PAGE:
Remember the late '80s? Back when there was a glut of movies about middle-aged people suddenly becoming young again? A simpler time when Vice Versa, Like Father, Like Son, and 18 Again! all played in theaters? Well the main character in Burr Steers' 17 Aga… (more)
Remember the late '80s? Back when there was a glut of movies about middle-aged people suddenly becoming young again? A simpler time when Vice Versa, Like Father, Like Son, and 18 Again! all played in theaters? Well the main character in Burr Steers' 17 Again sure does, and he really wants to go back to it.
The main character, 37-year-old Mike O'Donnell (Matthew Perry) is having an incredibly bad day. After learning he's been passed over for promotion, and listening to his wife, Scarlet (Leslie Mann), say that he needs to just sign their divorce papers already, he tries to lift his spirits by visiting the high school where he was a basketball star 20 years before. During a conversation with a mysterious janitor (Brian Doyle-Murray), Mike confesses that he'd like to be 17 again and have a do-over on the last two decades of his life. Later that night, Mike falls off a bridge and magically turns into his younger self. The newly teen Mike (Zac Efron) promptly enrolls in his old school, where he joins the basketball team, befriends his teenage son (Alex O'Donnell), mollifies his broken-hearted daughter (Michelle Trachtenberg), and does everything he can to win back his wife's long-evaporated love.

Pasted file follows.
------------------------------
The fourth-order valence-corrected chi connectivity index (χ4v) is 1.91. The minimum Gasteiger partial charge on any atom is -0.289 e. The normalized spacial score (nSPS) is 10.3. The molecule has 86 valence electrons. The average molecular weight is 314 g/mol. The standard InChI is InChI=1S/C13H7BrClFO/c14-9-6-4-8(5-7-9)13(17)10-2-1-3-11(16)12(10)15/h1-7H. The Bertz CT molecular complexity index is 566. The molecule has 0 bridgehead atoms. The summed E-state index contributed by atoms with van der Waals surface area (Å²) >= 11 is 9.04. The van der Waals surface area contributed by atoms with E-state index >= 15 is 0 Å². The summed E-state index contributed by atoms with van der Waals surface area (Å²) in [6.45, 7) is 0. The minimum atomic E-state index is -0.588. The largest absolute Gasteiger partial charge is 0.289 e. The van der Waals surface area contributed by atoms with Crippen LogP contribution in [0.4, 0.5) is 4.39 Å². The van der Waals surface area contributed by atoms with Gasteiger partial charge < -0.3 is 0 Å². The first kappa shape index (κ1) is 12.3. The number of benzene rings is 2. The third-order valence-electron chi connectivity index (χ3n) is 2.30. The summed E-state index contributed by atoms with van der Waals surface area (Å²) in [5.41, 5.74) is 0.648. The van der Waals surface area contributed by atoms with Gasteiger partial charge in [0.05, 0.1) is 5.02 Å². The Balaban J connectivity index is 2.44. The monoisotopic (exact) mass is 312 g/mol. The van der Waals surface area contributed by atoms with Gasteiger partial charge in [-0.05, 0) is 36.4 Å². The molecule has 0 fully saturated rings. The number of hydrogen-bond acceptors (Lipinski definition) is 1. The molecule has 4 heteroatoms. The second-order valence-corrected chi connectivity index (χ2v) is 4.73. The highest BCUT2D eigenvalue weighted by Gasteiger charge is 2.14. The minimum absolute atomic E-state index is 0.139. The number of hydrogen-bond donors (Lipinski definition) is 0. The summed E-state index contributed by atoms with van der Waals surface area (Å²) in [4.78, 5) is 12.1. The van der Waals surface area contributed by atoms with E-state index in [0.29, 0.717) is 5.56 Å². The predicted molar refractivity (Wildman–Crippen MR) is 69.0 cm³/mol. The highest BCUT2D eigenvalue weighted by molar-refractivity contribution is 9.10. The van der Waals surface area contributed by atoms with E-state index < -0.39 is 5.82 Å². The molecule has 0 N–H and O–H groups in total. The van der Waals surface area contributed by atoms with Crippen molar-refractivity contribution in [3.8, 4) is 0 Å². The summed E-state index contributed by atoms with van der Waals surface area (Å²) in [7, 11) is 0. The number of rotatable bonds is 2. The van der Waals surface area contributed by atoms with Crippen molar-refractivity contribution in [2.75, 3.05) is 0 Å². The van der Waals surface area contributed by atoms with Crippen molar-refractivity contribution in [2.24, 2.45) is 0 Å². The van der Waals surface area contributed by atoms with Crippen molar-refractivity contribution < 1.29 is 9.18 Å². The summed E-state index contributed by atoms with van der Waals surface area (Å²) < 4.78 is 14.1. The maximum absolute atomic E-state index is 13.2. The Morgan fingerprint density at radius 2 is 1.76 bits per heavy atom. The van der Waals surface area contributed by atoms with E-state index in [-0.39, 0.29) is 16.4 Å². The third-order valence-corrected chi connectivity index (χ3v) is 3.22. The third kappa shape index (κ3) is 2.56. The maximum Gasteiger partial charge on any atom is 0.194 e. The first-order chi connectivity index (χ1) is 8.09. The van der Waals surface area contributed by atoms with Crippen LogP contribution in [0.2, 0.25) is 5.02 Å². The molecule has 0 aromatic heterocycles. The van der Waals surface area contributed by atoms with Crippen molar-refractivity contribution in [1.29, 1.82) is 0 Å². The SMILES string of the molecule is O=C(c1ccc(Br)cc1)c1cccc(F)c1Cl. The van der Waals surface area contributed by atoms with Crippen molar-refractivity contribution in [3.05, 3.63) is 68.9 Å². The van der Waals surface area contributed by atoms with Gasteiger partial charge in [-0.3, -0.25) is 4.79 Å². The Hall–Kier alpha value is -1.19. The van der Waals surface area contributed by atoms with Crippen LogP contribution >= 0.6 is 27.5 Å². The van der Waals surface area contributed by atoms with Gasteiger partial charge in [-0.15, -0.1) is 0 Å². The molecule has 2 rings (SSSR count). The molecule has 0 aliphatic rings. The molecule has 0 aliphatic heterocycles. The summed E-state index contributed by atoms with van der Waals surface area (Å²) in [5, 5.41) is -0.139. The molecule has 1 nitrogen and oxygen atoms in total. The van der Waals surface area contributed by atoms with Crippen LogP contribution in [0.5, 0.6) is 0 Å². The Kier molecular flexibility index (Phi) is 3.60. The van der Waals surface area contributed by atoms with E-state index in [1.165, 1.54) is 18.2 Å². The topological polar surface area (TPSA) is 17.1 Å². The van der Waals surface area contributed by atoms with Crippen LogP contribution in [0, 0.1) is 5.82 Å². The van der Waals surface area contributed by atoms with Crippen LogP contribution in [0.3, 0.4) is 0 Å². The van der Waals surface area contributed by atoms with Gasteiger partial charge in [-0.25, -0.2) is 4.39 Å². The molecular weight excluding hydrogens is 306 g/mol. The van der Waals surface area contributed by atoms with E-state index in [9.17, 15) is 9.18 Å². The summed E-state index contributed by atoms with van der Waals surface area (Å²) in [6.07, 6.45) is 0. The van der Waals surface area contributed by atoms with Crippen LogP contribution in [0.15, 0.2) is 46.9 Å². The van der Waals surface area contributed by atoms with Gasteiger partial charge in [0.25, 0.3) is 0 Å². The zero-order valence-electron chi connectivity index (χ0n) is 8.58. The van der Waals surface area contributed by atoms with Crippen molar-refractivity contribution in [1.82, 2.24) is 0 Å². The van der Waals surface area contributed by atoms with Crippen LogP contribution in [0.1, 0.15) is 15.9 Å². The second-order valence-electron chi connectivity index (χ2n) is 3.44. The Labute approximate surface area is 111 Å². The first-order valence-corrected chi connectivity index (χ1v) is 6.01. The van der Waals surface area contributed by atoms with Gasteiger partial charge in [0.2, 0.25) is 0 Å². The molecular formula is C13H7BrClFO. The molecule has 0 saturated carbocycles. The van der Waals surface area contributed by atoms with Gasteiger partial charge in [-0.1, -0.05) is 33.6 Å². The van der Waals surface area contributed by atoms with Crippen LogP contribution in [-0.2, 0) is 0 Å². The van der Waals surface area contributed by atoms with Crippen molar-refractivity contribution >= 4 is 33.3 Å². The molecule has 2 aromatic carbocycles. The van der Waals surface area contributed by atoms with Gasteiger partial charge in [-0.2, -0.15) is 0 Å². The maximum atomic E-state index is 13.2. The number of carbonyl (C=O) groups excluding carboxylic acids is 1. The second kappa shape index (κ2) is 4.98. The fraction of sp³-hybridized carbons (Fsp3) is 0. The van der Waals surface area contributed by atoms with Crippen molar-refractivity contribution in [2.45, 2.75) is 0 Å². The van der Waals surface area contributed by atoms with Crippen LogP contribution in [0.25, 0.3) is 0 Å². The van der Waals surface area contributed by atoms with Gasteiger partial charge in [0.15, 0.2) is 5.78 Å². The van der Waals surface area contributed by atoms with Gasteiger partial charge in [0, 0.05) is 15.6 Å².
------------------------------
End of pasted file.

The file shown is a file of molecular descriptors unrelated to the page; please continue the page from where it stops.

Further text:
While that setup may sound sturdy enough, director Burr Steers and screenwriter Jason Filardi fumble the execution -- they never appear to have asked themselves who this movie was for. Will adults go see a movie about a guy having a midlife crisis if it's set in high school? Will tween girls (the demographic that most wants to see Zac Efron in anything) be ready for a plotline about a girl who gets dumped because she won't have sex? The jokes are too stupid for adults, and the material is too mature for kids.
That leaves teenage ticket buyers as the prime market. But when Young Mike lectures health class about abstaining from sex, or subtly seduces his own wife (she thinks he's her husband's nephew), a typical teen will either laugh at, or be grossed out by, his actions. It's too edgy for the folks who made Adam Sandler's Click a giant hit, and too soft for teens used to Judd Apatow's R-rated comedies. So, 17 Again never figures out what it wants to be, and ends up a jumbled mess that nobody wants.
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